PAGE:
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“I had a choice to take a high-paying job in Silicon Valley,” laughs Brown CS alum Victoria Chávez ‘18, “but I chose to follow my passions and make a difference.” Making a difference seems to be the hallmark of so many Brown students, and Victoria is no different. Currently working as part-time faculty for the University of Rhode Island computer science department and serving as a consultant for the Computer Science for Rhode Island (CS4RI) education initiative, she’s devoted her career to helping others, and her impacts can be felt far beyond beyond campus.
Victoria discovered her love for computer science very early on. “I took computer science in high school,” she remembers, “and I fell in love.” This love for problem solving and tinkering, combined with her passion for making an impact, naturally led her to Brown. But at Brown, she decided to take a bit of an unconventional path. “I was super involved as a TA,” she explains, “and I wanted to help students from a similar background to mine.” Growing up in a single-parent household in the West Side of Chicago, Victoria knew the struggles and challenges often faced by those from disadvantaged backgrounds, and wanted to help those students.
“Low-income students end up having much less preparation for college, and are much more likely to leave STEM fields,” describes Victoria. So with this realization in mind, Victoria chose to follow a path that diverged from the typical high-paying Bay Area development job that so many CS students decide to pursue. “I couldn’t find a Master of Arts in teaching computer science,” she laughs, “so I went for a Master’s in Urban Education Policy.” Now armed with a background in both STEM and Urban Policy, Victoria took on a role as a researcher with CS4RI. CS4RI is one of the most comprehensive computer science initiatives in the country, with the main goal of ensuring that CS opportunities and access are available to all Rhode Island students in the years ahead. Specializing in providing access to students with learning disabilities, Victoria immersed herself in the program.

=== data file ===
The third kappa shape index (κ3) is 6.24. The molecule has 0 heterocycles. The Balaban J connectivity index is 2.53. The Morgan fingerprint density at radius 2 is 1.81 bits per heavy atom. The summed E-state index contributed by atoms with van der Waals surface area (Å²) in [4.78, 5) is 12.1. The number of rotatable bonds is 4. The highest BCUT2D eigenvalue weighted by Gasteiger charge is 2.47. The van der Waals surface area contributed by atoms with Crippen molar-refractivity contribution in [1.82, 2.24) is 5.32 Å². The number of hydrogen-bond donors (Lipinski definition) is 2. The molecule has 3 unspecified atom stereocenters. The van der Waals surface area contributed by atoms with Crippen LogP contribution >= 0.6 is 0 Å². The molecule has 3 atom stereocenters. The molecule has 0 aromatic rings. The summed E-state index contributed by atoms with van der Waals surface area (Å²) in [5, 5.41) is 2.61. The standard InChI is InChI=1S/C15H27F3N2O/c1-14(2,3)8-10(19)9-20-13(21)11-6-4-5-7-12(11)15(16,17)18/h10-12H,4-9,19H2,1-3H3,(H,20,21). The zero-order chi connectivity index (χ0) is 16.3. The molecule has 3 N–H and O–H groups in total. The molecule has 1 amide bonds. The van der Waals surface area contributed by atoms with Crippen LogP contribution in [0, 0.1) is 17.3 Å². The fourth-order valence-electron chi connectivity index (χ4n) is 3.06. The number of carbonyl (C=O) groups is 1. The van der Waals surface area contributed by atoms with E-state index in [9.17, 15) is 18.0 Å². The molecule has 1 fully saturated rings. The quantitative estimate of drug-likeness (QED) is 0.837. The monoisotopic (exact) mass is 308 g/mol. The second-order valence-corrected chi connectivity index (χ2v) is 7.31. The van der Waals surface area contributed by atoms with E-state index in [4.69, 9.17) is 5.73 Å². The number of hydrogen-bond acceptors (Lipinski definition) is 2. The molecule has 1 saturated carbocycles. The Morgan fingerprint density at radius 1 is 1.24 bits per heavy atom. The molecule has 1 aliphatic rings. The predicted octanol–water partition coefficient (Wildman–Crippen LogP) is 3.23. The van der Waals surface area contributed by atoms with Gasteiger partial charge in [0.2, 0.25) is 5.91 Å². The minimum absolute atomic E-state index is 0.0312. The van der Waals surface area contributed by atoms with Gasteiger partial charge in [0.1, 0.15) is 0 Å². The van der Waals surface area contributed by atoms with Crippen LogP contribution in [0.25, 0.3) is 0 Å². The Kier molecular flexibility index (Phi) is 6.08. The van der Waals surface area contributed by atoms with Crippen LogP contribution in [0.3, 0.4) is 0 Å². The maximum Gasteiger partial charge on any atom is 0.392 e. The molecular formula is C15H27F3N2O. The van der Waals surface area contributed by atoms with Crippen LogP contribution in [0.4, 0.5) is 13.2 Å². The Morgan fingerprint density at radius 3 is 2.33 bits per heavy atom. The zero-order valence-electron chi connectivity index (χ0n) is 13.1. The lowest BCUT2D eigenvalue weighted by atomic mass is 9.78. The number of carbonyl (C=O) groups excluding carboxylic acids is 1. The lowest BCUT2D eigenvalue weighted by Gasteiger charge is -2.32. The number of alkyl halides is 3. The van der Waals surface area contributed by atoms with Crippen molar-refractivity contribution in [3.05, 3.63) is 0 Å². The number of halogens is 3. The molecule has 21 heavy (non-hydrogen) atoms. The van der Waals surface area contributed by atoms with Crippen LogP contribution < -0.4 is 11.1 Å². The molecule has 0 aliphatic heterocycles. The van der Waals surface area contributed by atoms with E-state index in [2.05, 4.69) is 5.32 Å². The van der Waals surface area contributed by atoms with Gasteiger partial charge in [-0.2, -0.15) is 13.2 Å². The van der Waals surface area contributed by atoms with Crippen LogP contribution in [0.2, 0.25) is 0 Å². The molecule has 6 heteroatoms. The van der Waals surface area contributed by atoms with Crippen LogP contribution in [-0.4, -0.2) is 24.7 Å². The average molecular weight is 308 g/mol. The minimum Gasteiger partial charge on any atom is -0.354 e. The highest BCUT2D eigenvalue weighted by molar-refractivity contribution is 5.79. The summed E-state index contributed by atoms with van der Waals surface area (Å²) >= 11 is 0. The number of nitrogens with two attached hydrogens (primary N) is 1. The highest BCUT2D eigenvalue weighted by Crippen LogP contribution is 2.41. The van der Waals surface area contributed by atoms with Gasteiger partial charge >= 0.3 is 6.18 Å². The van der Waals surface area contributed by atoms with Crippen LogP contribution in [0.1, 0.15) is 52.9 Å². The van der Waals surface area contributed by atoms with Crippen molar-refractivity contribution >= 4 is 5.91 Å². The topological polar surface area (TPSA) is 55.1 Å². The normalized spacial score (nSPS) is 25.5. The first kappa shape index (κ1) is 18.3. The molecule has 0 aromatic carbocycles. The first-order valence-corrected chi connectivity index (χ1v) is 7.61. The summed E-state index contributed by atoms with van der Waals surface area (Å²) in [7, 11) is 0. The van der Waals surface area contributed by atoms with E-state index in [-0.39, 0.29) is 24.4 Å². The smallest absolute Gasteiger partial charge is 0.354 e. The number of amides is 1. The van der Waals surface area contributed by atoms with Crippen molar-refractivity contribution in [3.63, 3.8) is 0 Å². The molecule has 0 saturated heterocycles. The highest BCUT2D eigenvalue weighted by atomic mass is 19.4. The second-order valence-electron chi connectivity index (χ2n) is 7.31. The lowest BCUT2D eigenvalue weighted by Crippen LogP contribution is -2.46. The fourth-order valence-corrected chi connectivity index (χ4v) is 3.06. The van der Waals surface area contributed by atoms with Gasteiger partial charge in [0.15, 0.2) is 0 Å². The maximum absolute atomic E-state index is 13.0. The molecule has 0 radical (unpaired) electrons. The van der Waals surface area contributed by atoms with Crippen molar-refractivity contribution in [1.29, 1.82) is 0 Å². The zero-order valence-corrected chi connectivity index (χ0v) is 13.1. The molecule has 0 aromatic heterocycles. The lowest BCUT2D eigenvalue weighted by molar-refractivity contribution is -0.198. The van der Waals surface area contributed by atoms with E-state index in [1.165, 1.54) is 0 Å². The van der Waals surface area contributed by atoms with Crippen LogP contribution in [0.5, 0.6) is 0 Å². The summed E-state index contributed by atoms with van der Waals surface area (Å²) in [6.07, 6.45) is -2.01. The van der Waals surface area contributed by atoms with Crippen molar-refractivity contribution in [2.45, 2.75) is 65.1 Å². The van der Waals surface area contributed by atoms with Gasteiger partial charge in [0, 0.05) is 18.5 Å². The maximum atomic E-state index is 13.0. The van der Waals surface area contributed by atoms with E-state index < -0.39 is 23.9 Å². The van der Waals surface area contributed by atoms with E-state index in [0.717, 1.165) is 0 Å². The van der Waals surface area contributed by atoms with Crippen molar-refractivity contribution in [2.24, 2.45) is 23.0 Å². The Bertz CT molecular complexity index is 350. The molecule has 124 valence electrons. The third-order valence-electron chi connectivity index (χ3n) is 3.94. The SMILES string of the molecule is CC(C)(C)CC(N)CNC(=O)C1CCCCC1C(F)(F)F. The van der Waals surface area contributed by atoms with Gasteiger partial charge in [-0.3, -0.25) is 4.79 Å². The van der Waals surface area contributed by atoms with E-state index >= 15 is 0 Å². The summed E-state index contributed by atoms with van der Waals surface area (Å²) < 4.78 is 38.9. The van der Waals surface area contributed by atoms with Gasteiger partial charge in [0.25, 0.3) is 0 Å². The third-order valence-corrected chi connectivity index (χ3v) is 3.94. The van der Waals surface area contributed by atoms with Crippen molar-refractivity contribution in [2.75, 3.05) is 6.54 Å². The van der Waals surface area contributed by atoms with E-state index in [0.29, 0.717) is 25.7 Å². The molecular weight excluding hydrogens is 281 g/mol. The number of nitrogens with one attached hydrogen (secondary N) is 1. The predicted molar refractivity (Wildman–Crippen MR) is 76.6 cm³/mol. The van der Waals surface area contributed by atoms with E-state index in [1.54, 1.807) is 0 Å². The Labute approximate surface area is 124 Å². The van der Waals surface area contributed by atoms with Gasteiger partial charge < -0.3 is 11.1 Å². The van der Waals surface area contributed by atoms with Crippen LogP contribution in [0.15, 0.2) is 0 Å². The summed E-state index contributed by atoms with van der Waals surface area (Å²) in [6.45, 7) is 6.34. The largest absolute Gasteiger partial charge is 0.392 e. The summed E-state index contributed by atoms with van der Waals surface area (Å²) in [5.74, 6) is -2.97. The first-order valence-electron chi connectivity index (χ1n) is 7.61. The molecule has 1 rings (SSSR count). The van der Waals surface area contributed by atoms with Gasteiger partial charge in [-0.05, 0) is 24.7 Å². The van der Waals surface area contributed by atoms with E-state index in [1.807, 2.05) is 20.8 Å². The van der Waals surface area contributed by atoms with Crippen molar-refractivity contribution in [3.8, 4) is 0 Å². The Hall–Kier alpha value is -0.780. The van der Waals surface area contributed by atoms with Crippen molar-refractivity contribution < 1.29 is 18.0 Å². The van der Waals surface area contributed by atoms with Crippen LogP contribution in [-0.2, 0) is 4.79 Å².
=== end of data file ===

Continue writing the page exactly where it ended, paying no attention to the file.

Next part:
It was during her time at the program that one of her colleagues brought up a suggestion. There was an open teaching position in the URI computer science department, and Victoria seemed like the perfect fit. Naturally, she jumped at the opportunity to get involved in a grass-roots movement to improve computer science access.
Why has she chosen this route? “I don’t want to spend my life debugging code,” laughs Victoria. “I like big-picture solutions. I don’t really care about producing products for a corporation, I would much rather work on making education more equitable, on helping low-income students succeed.” Victoria has brought this philosophy to URI, where she currently teaches Web Design and Programming, a course for students with all levels of programming experience. “I want to create an environment where everyone can prosper,” she remarks, “an environment where I can really get to know my students and there’s an emphasis on learning and not just grades.”
When asked what prepared her the most for her eventual career, Victoria has an immediate answer: the UTA program. “I felt like working as a TA really prepared me for the work,” she explains. “It shaped my view of computer science and helped me understand what I believe to be true about computer science education.” As an HTA for an introductory CS class, one of the developers of CS 17’s workshops, and a founding member of Mosaic+ –a program to increase the participation and retention of CS students of underrepresented backgrounds– Victoria has clearly made the most of her time at Brown to make an impact on the Rhode Island community.
For more information, click the link that follows to contact Brown CS Communications Outreach Specialist Jesse Polhemus.